Reduction in hospital-wide mortality following implementation of a rapid response team: a long-term cohort study.
Crit Care. 2011 Nov 15;15(6):R269
Authors: Beitler JR, Link N, Bails DB, Hurdle K, Chong DH
ABSTRACT: INTRODUCTION: Rapid response teams (RRTs) have been shown to reduce cardiopulmonary arrests outside the intensive care unit (ICU). Yet the utility of RRTs remains in question, as most large studies have failed to demonstrate a significant reduction in hospital-wide mortality following RRT implementation. METHODS: A cohort design with historical controls was used to determine the effect on hospital-wide mortality of an RRT in which clinical judgment, in addition to vital signs criteria, was widely promoted as a key trigger for activation. All non-prisoner patients admitted to a tertiary referral public teaching hospital from 2003 through 2008 were included. A total of 77,021 admissions preintervention (2003 through 2005) and 79,013 admissions postintervention (2006 through 2008) were evaluated. The a priori primary outcome was unadjusted hospital-wide mortality. A Poisson regression model was then used to adjust for hospital-wide mortality trends over time. Secondary outcomes defined a priori were unadjusted out-of-ICU mortality and out-of-ICU cardiopulmonary arrest codes. RESULTS: A total of 855 inpatient RRTs (10.8 per 1,000 hospital-wide discharges) were activated during the three-year postintervention period. Forty-seven percent of RRTs were activated for reasons of clinical judgment. Hospital-wide mortality decreased from 15.50 to 13.74 deaths per 1,000 discharges following RRT implementation (relative risk 0.887, 95% CI 0.817-0.963; p=0.004). After adjusting for inpatient mortality trends over time, the reduction in hospital-wide mortality remained statistically significant (relative risk 0.825, 95% CI 0.694-0.981; p=0.029). Out-of-ICU mortality decreased from 7.08 to 4.61 deaths per 1,000 discharges (relative risk 0.651, 95% CI 0.570-0.743; p<0.001). Out-of-ICU cardiopulmonary arrest codes decreased from 3.28 to 1.62 codes per 1,000 discharges (relative risk 0.493, 95% CI 0.399-0.610; p<0.001). CONCLUSIONS: Implementation of an RRT in which clinical judgment, in addition to vital signs criteria, was widely cited as a rationale for activation was associated with a significant reduction in hospital-wide mortality, out-of-ICU mortality, and out-of-ICU cardiopulmonary arrest codes. The frequent use of clinical judgment as a criterion for RRT activation was associated with high RRT utilization.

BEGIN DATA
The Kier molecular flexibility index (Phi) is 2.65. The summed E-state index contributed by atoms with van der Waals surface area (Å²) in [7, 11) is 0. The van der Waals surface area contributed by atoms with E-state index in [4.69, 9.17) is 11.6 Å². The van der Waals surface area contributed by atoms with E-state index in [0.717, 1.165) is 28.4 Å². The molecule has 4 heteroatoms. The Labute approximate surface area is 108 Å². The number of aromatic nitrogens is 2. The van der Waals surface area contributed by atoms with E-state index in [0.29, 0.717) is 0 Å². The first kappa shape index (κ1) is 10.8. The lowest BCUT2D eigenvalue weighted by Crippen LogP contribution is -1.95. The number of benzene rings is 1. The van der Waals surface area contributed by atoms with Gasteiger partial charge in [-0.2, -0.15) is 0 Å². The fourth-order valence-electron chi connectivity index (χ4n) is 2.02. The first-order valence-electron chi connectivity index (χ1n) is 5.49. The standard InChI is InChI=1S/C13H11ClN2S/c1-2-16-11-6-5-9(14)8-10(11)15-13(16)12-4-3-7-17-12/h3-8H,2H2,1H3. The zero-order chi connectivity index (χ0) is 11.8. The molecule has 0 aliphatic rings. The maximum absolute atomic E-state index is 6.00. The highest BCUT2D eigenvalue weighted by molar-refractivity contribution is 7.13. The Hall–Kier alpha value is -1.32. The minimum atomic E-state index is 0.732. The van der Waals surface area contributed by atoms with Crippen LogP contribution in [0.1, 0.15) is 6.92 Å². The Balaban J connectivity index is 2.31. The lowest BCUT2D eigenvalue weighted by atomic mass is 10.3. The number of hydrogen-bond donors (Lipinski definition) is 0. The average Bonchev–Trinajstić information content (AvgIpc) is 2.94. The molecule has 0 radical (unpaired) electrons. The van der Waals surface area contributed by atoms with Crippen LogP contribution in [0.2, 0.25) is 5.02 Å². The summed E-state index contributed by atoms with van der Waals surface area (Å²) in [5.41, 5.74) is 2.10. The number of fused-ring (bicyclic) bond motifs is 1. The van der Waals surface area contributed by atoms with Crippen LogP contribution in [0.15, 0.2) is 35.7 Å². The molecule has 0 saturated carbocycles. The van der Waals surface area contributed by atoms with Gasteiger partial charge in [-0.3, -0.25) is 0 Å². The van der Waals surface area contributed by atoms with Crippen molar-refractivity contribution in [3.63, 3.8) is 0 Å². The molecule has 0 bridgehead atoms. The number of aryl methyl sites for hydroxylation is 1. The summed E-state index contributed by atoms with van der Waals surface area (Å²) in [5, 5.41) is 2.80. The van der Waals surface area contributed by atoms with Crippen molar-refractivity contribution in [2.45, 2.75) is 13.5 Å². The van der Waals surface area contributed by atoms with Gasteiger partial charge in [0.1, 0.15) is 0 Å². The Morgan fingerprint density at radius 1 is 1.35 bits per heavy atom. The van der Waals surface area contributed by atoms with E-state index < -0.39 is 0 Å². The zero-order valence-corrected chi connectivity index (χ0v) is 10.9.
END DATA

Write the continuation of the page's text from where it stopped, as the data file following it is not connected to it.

PMID: 22085785 [PubMed - as supplied by publisher]